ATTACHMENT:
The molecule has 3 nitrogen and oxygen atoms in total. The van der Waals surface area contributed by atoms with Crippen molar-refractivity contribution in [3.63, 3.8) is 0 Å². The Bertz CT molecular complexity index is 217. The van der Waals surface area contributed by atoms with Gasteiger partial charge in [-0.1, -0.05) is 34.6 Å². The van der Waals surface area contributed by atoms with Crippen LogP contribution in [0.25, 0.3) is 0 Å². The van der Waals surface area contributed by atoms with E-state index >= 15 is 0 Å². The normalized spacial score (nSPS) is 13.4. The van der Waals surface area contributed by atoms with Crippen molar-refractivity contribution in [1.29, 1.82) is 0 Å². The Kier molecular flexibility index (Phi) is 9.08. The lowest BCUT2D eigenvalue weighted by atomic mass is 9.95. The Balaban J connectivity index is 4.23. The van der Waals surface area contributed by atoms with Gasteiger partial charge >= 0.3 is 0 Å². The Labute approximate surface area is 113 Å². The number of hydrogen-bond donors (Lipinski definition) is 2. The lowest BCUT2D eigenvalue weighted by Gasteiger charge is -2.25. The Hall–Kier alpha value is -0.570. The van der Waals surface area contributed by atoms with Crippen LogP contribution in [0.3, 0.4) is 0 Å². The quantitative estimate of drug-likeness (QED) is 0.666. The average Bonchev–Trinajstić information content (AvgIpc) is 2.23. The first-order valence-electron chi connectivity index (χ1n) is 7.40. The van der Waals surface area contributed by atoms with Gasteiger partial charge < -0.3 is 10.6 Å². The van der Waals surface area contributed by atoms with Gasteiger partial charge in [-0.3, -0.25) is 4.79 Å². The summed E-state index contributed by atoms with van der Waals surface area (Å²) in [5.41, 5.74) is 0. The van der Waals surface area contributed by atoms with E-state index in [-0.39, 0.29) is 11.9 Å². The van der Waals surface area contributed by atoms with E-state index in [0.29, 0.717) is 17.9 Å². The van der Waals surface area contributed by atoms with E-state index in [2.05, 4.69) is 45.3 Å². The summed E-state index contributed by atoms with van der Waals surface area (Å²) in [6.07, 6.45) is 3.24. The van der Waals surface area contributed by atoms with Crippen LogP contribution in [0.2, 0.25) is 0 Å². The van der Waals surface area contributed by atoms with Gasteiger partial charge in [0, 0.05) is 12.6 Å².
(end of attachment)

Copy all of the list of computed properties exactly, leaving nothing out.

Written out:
The molecule has 3 nitrogen and oxygen atoms in total. The van der Waals surface area contributed by atoms with Crippen molar-refractivity contribution in [3.63, 3.8) is 0 Å². The Bertz CT molecular complexity index is 217. The van der Waals surface area contributed by atoms with Gasteiger partial charge in [-0.1, -0.05) is 34.6 Å². The van der Waals surface area contributed by atoms with Crippen LogP contribution in [0.25, 0.3) is 0 Å². The van der Waals surface area contributed by atoms with E-state index >= 15 is 0 Å². The normalized spacial score (nSPS) is 13.4. The van der Waals surface area contributed by atoms with Crippen molar-refractivity contribution in [1.29, 1.82) is 0 Å². The Kier molecular flexibility index (Phi) is 9.08. The lowest BCUT2D eigenvalue weighted by atomic mass is 9.95. The Balaban J connectivity index is 4.23. The van der Waals surface area contributed by atoms with Gasteiger partial charge >= 0.3 is 0 Å². The Labute approximate surface area is 113 Å². The number of hydrogen-bond donors (Lipinski definition) is 2. The lowest BCUT2D eigenvalue weighted by Gasteiger charge is -2.25. The Hall–Kier alpha value is -0.570. The van der Waals surface area contributed by atoms with Crippen LogP contribution in [0.3, 0.4) is 0 Å². The quantitative estimate of drug-likeness (QED) is 0.666. The average Bonchev–Trinajstić information content (AvgIpc) is 2.23. The first-order valence-electron chi connectivity index (χ1n) is 7.40. The van der Waals surface area contributed by atoms with Gasteiger partial charge < -0.3 is 10.6 Å². The van der Waals surface area contributed by atoms with Gasteiger partial charge in [-0.3, -0.25) is 4.79 Å². The summed E-state index contributed by atoms with van der Waals surface area (Å²) in [5.41, 5.74) is 0. The van der Waals surface area contributed by atoms with E-state index in [-0.39, 0.29) is 11.9 Å². The van der Waals surface area contributed by atoms with E-state index in [0.29, 0.717) is 17.9 Å². The van der Waals surface area contributed by atoms with E-state index in [2.05, 4.69) is 45.3 Å². The summed E-state index contributed by atoms with van der Waals surface area (Å²) in [6.07, 6.45) is 3.24. The van der Waals surface area contributed by atoms with Crippen LogP contribution in [0.2, 0.25) is 0 Å². The van der Waals surface area contributed by atoms with Gasteiger partial charge in [0, 0.05) is 12.6 Å².